Date of Award
Open Access Dissertation
In the area of aerospace and other applications, structural health monitoring (SHM) has been a significant and growing area of research in recent years. Throughout the operational life of aerospace structures, various damage scenarios may manifest, and it is of great concern to the aerospace community to develop methodologies for detecting and assessing these damage scenarios. In this paper, fundamental research on the use of the acoustic emission (AE) approach to SHM for fatigue crack growth is presented. In general, the AE approach to SHM and non-destructive evaluation (NDE) involves the sensing of ultrasonic Lamb waves propagating through a structure. Piezoelectric wafer active sensors (PWAS) have proven to be an effective tool in sensing these ultrasonic Lamb waves.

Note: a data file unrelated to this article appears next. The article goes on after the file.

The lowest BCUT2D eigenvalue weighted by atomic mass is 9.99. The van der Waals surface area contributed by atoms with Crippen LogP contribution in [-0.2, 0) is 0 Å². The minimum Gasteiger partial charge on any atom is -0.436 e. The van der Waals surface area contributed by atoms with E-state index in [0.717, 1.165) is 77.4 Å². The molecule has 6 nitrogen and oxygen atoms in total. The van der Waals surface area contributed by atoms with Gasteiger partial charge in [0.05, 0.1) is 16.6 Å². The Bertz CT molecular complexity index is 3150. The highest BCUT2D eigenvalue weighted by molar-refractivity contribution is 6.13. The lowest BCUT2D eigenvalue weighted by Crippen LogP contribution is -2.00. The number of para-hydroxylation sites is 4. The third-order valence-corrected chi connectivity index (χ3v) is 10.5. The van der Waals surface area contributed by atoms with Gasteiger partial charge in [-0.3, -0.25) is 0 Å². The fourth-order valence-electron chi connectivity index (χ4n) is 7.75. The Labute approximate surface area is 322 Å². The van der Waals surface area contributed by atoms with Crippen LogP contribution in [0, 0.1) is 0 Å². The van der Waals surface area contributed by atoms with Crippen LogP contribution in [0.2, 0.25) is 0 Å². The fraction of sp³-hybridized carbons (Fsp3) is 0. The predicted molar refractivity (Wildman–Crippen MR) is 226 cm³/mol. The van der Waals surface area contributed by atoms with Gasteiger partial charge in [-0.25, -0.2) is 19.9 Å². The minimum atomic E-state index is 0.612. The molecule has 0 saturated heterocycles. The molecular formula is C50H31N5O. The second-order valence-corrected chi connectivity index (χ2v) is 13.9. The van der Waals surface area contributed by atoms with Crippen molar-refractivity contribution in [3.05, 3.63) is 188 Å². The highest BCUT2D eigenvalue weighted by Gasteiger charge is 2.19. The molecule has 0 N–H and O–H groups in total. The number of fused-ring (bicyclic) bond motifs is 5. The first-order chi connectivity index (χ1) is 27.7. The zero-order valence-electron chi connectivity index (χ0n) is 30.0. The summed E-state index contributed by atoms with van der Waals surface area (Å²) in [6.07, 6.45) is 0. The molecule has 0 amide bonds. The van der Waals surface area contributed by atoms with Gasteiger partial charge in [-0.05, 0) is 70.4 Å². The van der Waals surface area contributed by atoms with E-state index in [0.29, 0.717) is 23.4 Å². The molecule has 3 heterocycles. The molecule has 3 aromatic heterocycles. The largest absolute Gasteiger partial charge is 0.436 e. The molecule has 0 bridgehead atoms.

The goal of this research was to conduct fundamental investigations into the use of PWAS for AE sensing of fatigued aerospace-grade aluminum 2024-T3 and the use of artificial intelligence approaches for AE signal classification efforts. The signal classification efforts presented in this thesis involve: (i) locating the source of the acoustic emission (source localization); (ii) determining whether an AE signal sensed is crack-related or noise; (iii) determining the crack length from which an AE originates. Ultimately, it is hypothesized and desired that the techniques developed in this paper and similar literature may be applied to production efforts of aerospace structures to identify and locate damage, optimize aircraft maintenance efforts, and prevent disastrous failure.
Garrett, J. C.(2021). An Acoustic Emission and Artificial Intelligence Approach to Structural Health Monitoring for Aerospace Application. (Doctoral dissertation). Retrieved from https://scholarcommons.sc.edu/etd/6329